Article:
We’ve covered everything from swimming costumes to kimonos, books to ghosts, in our blog, and there’s plenty more where that comes from…what would you like to see in your local library blog next?



Knit & Natter

On a grey, wet Monday lunchtime some of our more hardy readers braved the weather to attend Brompton library’s first Knit and Natter course.

knit and natter
Knitting & nattering…


This is the first time we’ve run more than a one-off taster session on any subject (apart from Computing for Beginners on Saturday mornings). Our Knit and Natter course lasts for 8 weeks and this was the introduction. Michelle, the tutor from Westminster Adult Education Services, came prepared with wool and needles if necessary but our learners had jumped the gun and came with their own lovely wool – including bright red, black and some sparkly, purple wool that looked like tinsel! At their first session they went away with something they could wear, a beautiful, rose-shaped corsage.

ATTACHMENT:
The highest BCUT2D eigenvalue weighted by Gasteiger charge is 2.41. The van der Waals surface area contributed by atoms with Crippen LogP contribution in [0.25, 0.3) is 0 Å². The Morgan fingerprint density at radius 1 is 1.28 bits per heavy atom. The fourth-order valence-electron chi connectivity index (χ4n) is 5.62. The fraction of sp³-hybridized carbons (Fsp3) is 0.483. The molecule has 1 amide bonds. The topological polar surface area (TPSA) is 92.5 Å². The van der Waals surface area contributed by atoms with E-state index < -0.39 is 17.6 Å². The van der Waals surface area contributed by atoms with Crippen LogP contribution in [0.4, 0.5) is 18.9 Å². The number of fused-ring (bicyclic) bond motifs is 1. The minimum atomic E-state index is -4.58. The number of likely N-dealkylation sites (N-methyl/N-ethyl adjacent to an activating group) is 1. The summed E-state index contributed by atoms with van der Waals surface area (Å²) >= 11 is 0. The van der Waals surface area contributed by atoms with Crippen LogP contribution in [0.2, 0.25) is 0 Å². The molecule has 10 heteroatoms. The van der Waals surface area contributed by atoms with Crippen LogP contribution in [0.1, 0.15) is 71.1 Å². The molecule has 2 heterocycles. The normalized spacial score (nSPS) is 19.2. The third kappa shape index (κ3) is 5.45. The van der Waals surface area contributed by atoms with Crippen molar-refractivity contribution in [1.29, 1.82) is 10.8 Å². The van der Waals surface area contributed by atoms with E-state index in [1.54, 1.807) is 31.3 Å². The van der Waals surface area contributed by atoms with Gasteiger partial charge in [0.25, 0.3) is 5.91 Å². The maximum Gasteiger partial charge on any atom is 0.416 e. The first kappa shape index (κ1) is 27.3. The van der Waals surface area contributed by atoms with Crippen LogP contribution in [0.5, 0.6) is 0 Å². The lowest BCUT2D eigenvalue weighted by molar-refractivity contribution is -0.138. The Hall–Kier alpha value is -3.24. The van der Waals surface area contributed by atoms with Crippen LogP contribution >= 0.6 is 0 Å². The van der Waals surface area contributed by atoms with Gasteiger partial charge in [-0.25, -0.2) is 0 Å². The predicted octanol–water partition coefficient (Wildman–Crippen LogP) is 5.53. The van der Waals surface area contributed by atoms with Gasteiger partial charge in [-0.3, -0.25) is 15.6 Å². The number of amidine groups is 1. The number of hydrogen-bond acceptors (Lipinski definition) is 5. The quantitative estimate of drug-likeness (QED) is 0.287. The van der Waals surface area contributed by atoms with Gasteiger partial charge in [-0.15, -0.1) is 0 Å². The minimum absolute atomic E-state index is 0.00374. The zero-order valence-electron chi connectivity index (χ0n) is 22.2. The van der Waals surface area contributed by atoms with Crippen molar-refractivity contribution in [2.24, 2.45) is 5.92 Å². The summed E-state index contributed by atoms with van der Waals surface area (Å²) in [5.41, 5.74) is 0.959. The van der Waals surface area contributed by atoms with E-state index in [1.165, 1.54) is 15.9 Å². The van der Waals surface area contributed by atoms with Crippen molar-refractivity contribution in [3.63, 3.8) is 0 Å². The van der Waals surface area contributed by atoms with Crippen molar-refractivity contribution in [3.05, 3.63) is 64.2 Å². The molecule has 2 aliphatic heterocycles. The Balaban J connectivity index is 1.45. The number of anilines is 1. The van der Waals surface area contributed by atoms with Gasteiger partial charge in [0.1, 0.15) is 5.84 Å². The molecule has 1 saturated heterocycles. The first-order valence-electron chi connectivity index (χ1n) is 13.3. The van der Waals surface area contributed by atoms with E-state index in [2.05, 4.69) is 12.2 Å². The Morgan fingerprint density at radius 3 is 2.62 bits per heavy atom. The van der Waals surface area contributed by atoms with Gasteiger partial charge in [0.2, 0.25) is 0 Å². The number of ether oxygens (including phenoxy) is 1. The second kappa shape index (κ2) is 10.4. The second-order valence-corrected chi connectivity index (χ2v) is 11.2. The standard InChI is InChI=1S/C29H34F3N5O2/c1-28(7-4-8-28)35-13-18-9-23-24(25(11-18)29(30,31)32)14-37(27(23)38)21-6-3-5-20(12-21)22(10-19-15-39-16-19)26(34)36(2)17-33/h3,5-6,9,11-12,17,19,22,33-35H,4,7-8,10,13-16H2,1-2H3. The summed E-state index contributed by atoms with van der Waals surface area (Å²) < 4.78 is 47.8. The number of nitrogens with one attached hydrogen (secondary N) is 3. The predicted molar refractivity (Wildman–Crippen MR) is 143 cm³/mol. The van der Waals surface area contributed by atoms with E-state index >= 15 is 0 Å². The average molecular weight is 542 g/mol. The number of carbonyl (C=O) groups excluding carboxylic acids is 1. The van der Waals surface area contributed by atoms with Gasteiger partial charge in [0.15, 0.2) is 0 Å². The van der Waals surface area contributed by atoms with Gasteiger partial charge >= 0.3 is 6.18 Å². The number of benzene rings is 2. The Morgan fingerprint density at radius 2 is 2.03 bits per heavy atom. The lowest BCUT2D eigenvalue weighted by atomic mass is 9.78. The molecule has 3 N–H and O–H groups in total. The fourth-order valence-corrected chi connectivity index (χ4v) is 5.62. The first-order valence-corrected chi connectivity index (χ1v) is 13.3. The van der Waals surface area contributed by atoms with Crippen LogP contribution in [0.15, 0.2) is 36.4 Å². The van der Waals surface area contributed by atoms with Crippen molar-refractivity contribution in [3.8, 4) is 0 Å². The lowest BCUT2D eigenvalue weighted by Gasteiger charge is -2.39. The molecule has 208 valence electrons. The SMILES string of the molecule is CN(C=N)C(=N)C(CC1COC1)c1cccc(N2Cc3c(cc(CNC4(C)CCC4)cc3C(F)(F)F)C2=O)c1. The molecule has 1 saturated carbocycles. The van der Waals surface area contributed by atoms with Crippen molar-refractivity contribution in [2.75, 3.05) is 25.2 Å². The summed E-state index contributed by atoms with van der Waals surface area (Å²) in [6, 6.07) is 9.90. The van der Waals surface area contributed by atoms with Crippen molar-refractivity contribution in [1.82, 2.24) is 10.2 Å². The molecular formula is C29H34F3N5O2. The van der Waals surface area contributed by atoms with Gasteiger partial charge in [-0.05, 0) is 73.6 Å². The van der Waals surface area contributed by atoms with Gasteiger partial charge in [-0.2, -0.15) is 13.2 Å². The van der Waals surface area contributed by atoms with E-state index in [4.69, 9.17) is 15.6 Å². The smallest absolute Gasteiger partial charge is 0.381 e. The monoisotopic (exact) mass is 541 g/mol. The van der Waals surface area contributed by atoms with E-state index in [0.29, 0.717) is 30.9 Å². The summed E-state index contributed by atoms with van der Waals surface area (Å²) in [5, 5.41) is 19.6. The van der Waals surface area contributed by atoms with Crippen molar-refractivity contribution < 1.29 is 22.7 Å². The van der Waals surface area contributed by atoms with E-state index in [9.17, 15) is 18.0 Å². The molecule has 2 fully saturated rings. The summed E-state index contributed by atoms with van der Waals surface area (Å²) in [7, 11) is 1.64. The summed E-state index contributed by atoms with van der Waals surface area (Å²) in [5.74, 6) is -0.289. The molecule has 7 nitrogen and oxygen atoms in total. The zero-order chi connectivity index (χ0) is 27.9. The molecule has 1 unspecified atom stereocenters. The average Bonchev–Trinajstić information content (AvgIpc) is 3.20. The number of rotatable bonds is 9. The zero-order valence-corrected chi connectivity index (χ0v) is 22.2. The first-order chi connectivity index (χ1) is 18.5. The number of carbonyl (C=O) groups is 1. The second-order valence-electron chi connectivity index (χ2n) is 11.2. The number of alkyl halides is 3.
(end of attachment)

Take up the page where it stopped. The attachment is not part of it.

There are still places available for this so if you’re free on Mondays from 12 – 2pm this is a great way to spend the time – in good company, learning something new (or refreshing old skills) and with something to take away to show for it.

We are hoping to host more events with WAES and make Brompton into more of a place for people to meet up, learn new things and maybe make new friends so watch this space (and the next events brochure)!

Knitting – The Beautiful Game?

OK, so knitting is not strictly a game more of a hobby. Saying that it is something that is done in your spare time, a skill that can be improved on and with lots of perseverance and imagination great things can be achieved.

I myself am an avid knitter and have been knitting on and off for many years…I won’t say how many, but more than four and less than 100.